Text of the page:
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Demos are dead, long live demos

A game demo is marketing. It's meant to get you to buy the game.

The point of a demo is not to allow you to try the game. It's not meant to give you a taste of the whole experience. It's meant to sell you the game. It's a carefully culled slice of the game designed to leave you with a very specific impression of the game, one that may or may not match up with reality.

That's the problem with demos, whether they're something you play at home or something the press plays at a show like E3. They should not, but not always are, a representative piece of the game to give you a sense of the whole thing. The industry calls that sort of video or playable section a "vertical slice," a piece of the game that gives you a taste of what it is and what it's offering. It slices through all the layers and gives you a bit of each one.

You can get away with just polishing that little bit, right?

But it can be misleading, and one of my favorite meta-games while playing something that I've tried at a press meeting at E3 is to try to find the chunk of the game that was used for a vertical slice.

In badly made games it's the piece that suddenly looks and plays better than the game around it. Suddenly the enemies are perfectly scripted and the action becomes cinematic and dramatic. Then that section is over, and you're dropped into the rest of the game.

Imagine selling someone a produce and the customer could only see a small portion of it to make their buying decision. You can get away with just polishing that little bit, right? For all they know the entire product looks that good.

How this is getting better

It looks as if Microsoft will soon be offering 24-hour trials of certain games, and EA is offering a six-hour demo of the upcoming Madden with its for-pay EA Access program. Microsoft has yet to get back to us on the specific details of its program, but EA has told us exactly what to expect.

"Each game is different, so each game’s trial will be, too. In some titles you’ll be able to play one of the game's modes for a limited time, while other times you can jump right into the full game," the official page states. "And since you’ll always be playing the real game, any progress you make will carry over so you can pick up where you left off on launch day."

"Unlike demos, which are stand-alone chunks of the game meant to give you a taste but don't provide the full experience, when you play a trial through EA Access, you're playing the real game for a limited time, five days before the release date," EA's continued. "If you buy the game once it releases, you don't need to download or install anything; you can just pick up where you left off and keep playing."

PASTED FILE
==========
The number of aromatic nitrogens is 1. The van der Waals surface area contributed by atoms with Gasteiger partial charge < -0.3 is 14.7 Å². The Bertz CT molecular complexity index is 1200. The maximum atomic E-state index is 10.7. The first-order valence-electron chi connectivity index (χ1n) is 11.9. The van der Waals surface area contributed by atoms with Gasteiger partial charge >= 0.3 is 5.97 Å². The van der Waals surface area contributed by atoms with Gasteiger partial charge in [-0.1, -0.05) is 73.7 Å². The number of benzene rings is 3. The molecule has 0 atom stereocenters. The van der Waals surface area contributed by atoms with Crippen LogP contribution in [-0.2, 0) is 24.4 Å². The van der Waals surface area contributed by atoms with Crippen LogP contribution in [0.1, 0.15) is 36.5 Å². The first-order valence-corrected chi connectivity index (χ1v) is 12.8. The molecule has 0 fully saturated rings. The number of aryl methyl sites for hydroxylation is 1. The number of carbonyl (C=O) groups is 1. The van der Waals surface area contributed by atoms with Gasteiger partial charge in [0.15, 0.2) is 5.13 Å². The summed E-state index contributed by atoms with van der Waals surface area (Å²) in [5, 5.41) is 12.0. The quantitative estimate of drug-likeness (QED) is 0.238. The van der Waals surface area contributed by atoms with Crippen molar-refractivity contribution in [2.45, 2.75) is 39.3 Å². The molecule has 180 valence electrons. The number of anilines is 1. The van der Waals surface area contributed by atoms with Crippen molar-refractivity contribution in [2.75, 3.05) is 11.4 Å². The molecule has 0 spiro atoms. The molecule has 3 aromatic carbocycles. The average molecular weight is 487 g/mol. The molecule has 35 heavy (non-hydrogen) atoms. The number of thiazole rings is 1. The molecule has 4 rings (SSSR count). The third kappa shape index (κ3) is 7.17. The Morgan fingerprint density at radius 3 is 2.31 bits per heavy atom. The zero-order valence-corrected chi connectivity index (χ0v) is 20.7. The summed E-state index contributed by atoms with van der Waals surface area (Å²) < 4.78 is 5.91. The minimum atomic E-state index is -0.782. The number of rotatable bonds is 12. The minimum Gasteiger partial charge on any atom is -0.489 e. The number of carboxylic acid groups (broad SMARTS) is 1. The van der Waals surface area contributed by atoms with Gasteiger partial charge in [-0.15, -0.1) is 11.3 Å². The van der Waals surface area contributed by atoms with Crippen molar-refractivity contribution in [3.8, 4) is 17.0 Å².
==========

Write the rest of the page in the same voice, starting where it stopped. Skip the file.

There are games I can finish in a day

The bad news is that as a Gold or EA Access subscriber you're paying for this access, while we're used to getting demos for free. But a part of me is fine with that, because I'd rather listen to the first three songs on album rather than the best hooks and choruses from a song or two. Demos are marketing, what's being offered here is the ability to try the actual game for a day, warts and all.

Hell, there are games I can finish in a day, which is going to be a fun problem when customers order a pizza and try to power through their "free" trial period.

The important part is that you're playing the entirety of the game. You get to see the tutorials, you get to see how the "real" game looks on your equipment at home. You get to play to your heart's content and see how far you can go, and then when it's turned off? You can pay to keep playing. It's all right there waiting for you. That's something I'm willing to pay for, and in fact if it saves me the cost of buying even one game that I would have without a lengthy demo it would have paid for itself.

I don't think the game demo will ever die, and I think asking people to pay for early access to limited trials on a per-publisher basis could lead us down some really crappy roads, but I will say that the idea of the unlimited, timed game trial has a ton of merit.

These companies aren't asking for money to deliver something that has no value, an all-you-can-eat timed trial has immense value when you're struggling to make a purchasing decision. It leaves them little to hide behind when it comes to marketing the game; the product can either deliver in that day, or it won't.

Demos are marketing, but this is something better, even if you have to pay for it. This is information.

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